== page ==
When one observes the decline in Deutsche Bank's two net derivative exposures since 2011, one notices something curious: over the past year, the nominal net exposure of the bank's positive and negative derivative market values has collapsed from a combined total of €1.678 trillion to just €1.253 trillion, with consecutive declines over each of the past 4 quarters for a cumulative net deleveraging of €425 billion.
Facts are treasonous and dangerous in an empire of lies, fraud and propaganda. It is maddening to watch the country spiral downward, driven to ruin by a psychotic predator class, while the plebs choose to remain willfully ignorant of reality and distracted by their lust for cheap Chinese crap and addicted to the cult of techno-narcissism. We are a country running on heaping doses of cognitive dissonance and normalcy bias, an irrational belief in our national exceptionalism, an absurd trust in the same banking class that destroyed the finances of the country, and a delusionary belief that with just another trillion dollars of debt we’ll be back on the exponential growth track. The American empire has been built on a foundation of cheap easily accessible oil, cheap easily accessible credit, the most powerful military machine in human history, and the purposeful transformation of citizens into consumers through the use of relentless media propaganda and a persistent decades long dumbing down of the masses through the government education system. This national insanity is not a new phenomenon. Friedrich Nietzsche observed the same spectacle in the 19th century: “In individuals, insanity is rare; but in groups, parties, nations and epochs, it is the rule.”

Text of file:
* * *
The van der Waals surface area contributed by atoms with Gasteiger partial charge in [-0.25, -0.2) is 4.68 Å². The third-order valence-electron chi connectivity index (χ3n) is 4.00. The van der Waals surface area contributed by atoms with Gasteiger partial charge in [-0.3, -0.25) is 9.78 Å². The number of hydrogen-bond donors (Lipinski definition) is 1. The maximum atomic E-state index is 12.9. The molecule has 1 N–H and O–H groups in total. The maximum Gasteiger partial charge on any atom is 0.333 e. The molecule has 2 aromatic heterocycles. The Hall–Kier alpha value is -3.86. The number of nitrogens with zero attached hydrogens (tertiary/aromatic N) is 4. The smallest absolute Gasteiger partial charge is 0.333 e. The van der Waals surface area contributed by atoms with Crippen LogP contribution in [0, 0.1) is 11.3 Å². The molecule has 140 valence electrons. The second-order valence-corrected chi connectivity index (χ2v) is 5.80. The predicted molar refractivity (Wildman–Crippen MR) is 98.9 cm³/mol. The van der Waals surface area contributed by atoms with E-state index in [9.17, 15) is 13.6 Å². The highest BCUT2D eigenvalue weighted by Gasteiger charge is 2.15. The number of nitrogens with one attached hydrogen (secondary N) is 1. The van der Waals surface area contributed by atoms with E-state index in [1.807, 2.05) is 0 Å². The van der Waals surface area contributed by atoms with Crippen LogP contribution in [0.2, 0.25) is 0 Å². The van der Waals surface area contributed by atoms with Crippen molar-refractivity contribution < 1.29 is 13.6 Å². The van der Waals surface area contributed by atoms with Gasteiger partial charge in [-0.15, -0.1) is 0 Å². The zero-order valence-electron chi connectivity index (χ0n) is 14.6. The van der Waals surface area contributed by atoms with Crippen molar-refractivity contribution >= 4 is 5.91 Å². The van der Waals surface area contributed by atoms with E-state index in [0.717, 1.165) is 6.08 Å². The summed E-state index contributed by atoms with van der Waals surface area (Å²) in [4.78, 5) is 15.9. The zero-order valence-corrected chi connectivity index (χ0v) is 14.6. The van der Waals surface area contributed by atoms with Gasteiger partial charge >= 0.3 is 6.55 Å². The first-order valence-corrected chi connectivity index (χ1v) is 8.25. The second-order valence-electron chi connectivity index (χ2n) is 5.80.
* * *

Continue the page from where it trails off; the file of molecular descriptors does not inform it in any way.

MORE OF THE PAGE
Those who have been following the ongoing "revenue recession" will hardly be surprised that in the trifecta of major corporate earnings releases hitting the tape after the close, there were precisely zero revenue beats. To wit: